How Can a VO2/Threshold Test Help My Training and Race Performance?

This is a post from Dr. Carrie Smith PT, DPT


Your palms are a little sweaty, and there may even be a small bead of perspiration pushing its way through your scalp and trickling down your forehead. You notice your breathing tick up and your hands shaking. Garmin tells you that your heart rate is a little high. Sound like a race start line?  Could be. But in this moment, you’re sitting at your computer and have just clicked the “submit payment” button for your biggest race of the season. In the spirit of Ricky Bobby, many of us then say “I wanna go fast!”


Image copyright 2006 Sony Pictures

Great!  So what are the next steps? What are you capable of? How do you even know? Performing a VO2/threshold test can provide valuable physiologic information to help you establish appropriate training zones, identify areas of strength and weakness relative to your goals, identify how many calories you’re burning at different intensities and help you dial in race day planning and preparation.


What are VO2 max, VT1 and VT2?


Activities requiring energy expenditure for 90 seconds and longer rely heavily on your body’s ability to supply oxygen to working muscles. VO2 max is your body’s maximal aerobic capacity—how hard you can go and still have your cardiorespiratory system and muscles supply and use oxygen to fuel performance. The VO2 max is often expressed relative to bodyweight as mL (of O2)/kg (of body weight)/min, and the higher the number is, the more likely you are to perform well in endurance events. Many professional endurance athletes fall in the 70-85 mL/kg/min range [1,2]. Several of the triathletes we’ve tested who are frequent fliers on the World Triathlon Corporation podiums have been testing in the 55-65 mL/kg/min range. While it is fun to know your VO2 number and obtain an idea of your current potential, this is one of the least important values from testing. Beneath this VO2 ceiling are submaximal thresholds that are better predictors of endurance performance and keys to establishing appropriate training ranges for each individual athlete.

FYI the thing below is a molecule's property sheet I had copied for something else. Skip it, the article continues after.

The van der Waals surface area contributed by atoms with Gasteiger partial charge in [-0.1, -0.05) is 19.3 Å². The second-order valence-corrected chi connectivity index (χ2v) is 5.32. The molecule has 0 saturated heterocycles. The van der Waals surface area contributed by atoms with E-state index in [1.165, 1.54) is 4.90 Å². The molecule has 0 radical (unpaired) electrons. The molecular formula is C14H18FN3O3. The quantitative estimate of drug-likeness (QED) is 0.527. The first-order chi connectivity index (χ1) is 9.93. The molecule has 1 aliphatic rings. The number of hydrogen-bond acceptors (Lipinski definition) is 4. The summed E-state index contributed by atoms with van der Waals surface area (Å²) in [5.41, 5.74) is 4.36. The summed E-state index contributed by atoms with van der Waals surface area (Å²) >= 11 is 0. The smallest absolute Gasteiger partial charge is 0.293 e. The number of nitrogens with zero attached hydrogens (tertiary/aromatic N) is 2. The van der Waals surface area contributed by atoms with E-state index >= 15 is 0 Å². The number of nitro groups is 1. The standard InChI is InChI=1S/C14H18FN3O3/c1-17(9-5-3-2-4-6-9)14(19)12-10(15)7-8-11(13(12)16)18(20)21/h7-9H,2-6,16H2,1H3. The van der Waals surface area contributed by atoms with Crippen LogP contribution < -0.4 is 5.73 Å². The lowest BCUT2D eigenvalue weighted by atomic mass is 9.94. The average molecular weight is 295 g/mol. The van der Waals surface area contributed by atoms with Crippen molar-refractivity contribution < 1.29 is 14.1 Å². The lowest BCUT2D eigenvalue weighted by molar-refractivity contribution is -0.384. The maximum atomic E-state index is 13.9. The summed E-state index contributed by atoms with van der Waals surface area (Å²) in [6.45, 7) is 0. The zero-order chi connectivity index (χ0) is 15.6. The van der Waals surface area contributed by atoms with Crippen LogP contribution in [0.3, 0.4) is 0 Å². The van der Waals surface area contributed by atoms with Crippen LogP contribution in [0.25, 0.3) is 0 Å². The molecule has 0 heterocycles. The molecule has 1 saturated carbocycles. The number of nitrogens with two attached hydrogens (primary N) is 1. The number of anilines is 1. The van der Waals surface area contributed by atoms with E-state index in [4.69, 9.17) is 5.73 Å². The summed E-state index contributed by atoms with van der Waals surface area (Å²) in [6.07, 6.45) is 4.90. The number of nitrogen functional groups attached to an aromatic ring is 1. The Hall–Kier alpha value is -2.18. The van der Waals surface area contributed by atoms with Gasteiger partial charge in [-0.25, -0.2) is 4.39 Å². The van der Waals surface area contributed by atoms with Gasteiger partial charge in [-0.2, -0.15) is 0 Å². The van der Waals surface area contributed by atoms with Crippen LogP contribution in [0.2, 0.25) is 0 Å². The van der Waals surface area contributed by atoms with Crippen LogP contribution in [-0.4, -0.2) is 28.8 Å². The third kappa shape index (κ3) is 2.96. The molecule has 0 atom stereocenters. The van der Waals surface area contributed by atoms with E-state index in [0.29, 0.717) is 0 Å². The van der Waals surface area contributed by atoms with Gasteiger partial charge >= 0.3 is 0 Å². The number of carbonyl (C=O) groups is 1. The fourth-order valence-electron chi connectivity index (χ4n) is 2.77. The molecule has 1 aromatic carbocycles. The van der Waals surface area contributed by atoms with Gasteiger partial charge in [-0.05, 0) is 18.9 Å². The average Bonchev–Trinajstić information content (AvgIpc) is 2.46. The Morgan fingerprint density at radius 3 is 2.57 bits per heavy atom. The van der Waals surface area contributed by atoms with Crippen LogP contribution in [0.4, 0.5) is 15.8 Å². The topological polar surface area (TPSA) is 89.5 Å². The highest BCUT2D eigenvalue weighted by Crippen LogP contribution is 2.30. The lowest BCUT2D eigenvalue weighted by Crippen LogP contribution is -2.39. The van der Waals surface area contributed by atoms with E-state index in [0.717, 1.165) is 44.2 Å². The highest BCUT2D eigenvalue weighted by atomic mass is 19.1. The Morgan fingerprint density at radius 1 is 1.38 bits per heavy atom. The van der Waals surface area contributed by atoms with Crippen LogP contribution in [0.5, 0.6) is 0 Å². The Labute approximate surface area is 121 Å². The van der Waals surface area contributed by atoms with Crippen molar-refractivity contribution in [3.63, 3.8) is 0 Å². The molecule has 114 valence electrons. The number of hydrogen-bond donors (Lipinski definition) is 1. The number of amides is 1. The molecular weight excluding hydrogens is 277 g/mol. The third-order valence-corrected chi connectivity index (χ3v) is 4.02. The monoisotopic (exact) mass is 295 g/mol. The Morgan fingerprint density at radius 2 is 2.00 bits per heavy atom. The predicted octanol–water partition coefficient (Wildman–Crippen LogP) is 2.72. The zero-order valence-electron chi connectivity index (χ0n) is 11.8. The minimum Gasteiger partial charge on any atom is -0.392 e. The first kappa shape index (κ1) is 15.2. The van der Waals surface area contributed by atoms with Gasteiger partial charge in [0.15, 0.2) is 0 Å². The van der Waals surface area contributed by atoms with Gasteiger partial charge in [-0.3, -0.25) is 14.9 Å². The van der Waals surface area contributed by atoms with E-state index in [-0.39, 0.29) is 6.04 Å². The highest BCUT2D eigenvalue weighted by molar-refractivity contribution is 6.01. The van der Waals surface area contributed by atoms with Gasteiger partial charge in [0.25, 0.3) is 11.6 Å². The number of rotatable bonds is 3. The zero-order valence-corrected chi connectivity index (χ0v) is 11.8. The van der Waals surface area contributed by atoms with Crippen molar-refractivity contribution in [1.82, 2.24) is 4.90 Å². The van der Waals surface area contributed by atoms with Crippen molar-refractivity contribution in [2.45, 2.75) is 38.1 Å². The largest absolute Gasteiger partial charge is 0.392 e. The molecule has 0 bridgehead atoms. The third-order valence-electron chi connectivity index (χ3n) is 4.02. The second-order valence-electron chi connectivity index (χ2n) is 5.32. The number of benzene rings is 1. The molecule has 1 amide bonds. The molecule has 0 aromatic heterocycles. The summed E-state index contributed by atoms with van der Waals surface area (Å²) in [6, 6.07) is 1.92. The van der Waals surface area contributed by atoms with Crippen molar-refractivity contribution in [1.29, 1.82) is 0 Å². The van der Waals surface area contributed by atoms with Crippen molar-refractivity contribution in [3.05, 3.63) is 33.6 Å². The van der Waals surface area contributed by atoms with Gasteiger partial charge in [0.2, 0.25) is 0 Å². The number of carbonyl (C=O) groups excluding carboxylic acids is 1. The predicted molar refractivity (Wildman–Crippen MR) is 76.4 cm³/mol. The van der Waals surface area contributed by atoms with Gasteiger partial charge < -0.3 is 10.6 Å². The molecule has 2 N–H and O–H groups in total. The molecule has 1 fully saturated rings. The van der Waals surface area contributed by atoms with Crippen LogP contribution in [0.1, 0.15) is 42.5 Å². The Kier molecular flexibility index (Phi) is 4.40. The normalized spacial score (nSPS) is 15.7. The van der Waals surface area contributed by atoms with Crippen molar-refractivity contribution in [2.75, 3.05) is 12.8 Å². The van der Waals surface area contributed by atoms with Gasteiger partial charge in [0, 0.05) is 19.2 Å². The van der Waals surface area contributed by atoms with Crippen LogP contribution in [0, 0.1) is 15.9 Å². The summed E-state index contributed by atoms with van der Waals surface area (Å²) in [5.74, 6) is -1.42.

The first and second ventilatory thresholds (VT1 and VT2) are two key submaximal values that can be obtained from testing. Factors like pace, power and how economically you burn calories at these thresholds are more important for training and race performance. VT1 is often referred to as the aerobic threshold. This is identified by the first measurable increase in ventilation, and as intensity increases beyond this point, we begin expending more calories and using more carbohydrates instead of fat for fuel. This threshold is reflective of the heart rate and pace you can maintain for several hours with adequate training. This value is important for long-distance events, such as marathons, ultramarathons and long-distance triathlon, as glycogen (carbohydrate) depletion is thought to be one of the limiting factors in performance [3]. The faster you are at this threshold and the more economically you burn calories (fewer is better!), the more likely you are to perform well. VT2 occurs at a higher exercise intensity than VT1 and is often called the respiratory compensation point (RCP). This represents the power or pace that can be held for approximately 60 minutes. This value is closely correlated with lactate threshold, and cyclists might identify this with their functional threshold power (FTP). The power and pace at this value are closely related to race times in 10-15k runs and 20-40k cycling events. As exercise intensity increases beyond this threshold, our bodies begin producing metabolic waste faster than it can be cleared, and the time for which we can maintain this effort decreases dramatically.


How does the test work?


Prior to testing, we’ll ask you some questions about your goals, current training loads and recent race times to help us dial in a test protocol to capture your VT1, VT2 and VO2 max values. To do this, the test will start at a relatively easy pace for your current fitness level and will increase in intensity every three minutes until a maximal workload is obtained. Throughout the test, you’ll be wearing a heart rate monitor and a mask that covers your mouth and nose. We will capture the exhaled air that will then be analyzed to find your threshold and max numbers, along with the heart rate, power and/or pace that occurs there.